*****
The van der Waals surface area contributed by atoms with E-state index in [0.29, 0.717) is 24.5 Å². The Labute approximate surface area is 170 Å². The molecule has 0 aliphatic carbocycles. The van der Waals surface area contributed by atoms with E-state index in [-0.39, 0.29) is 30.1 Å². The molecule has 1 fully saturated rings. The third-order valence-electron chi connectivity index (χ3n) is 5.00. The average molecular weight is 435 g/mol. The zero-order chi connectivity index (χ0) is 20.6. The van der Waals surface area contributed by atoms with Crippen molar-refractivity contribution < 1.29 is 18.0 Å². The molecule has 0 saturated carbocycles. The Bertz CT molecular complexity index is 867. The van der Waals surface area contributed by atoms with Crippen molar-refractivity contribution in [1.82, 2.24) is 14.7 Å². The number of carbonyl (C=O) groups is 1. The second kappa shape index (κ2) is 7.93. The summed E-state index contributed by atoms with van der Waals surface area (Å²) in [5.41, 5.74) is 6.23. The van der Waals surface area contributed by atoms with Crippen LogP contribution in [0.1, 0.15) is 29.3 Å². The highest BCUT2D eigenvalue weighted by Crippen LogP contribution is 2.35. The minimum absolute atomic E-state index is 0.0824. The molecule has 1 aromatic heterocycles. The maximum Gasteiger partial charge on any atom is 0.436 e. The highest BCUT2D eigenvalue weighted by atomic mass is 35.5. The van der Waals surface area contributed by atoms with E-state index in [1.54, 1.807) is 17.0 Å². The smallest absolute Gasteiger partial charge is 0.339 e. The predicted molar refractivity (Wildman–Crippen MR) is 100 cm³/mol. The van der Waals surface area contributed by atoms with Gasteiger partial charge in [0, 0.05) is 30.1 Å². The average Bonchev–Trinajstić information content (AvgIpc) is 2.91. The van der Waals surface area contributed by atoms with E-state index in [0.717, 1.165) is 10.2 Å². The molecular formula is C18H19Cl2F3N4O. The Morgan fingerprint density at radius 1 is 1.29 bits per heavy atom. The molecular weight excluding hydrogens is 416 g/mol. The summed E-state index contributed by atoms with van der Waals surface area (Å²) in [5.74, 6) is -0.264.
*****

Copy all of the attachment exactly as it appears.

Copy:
The van der Waals surface area contributed by atoms with E-state index in [0.29, 0.717) is 24.5 Å². The Labute approximate surface area is 170 Å². The molecule has 0 aliphatic carbocycles. The van der Waals surface area contributed by atoms with E-state index in [-0.39, 0.29) is 30.1 Å². The molecule has 1 fully saturated rings. The third-order valence-electron chi connectivity index (χ3n) is 5.00. The average molecular weight is 435 g/mol. The zero-order chi connectivity index (χ0) is 20.6. The van der Waals surface area contributed by atoms with Crippen molar-refractivity contribution < 1.29 is 18.0 Å². The molecule has 0 saturated carbocycles. The Bertz CT molecular complexity index is 867. The van der Waals surface area contributed by atoms with Crippen molar-refractivity contribution in [1.82, 2.24) is 14.7 Å². The number of carbonyl (C=O) groups is 1. The second kappa shape index (κ2) is 7.93. The summed E-state index contributed by atoms with van der Waals surface area (Å²) in [5.41, 5.74) is 6.23. The van der Waals surface area contributed by atoms with Crippen LogP contribution in [0.1, 0.15) is 29.3 Å². The highest BCUT2D eigenvalue weighted by Crippen LogP contribution is 2.35. The minimum absolute atomic E-state index is 0.0824. The molecule has 1 aromatic heterocycles. The maximum Gasteiger partial charge on any atom is 0.436 e. The highest BCUT2D eigenvalue weighted by atomic mass is 35.5. The van der Waals surface area contributed by atoms with E-state index in [1.54, 1.807) is 17.0 Å². The smallest absolute Gasteiger partial charge is 0.339 e. The predicted molar refractivity (Wildman–Crippen MR) is 100 cm³/mol. The van der Waals surface area contributed by atoms with Gasteiger partial charge in [0, 0.05) is 30.1 Å². The average Bonchev–Trinajstić information content (AvgIpc) is 2.91. The van der Waals surface area contributed by atoms with E-state index in [0.717, 1.165) is 10.2 Å². The molecular formula is C18H19Cl2F3N4O. The Morgan fingerprint density at radius 1 is 1.29 bits per heavy atom. The molecular weight excluding hydrogens is 416 g/mol. The summed E-state index contributed by atoms with van der Waals surface area (Å²) in [5.74, 6) is -0.264.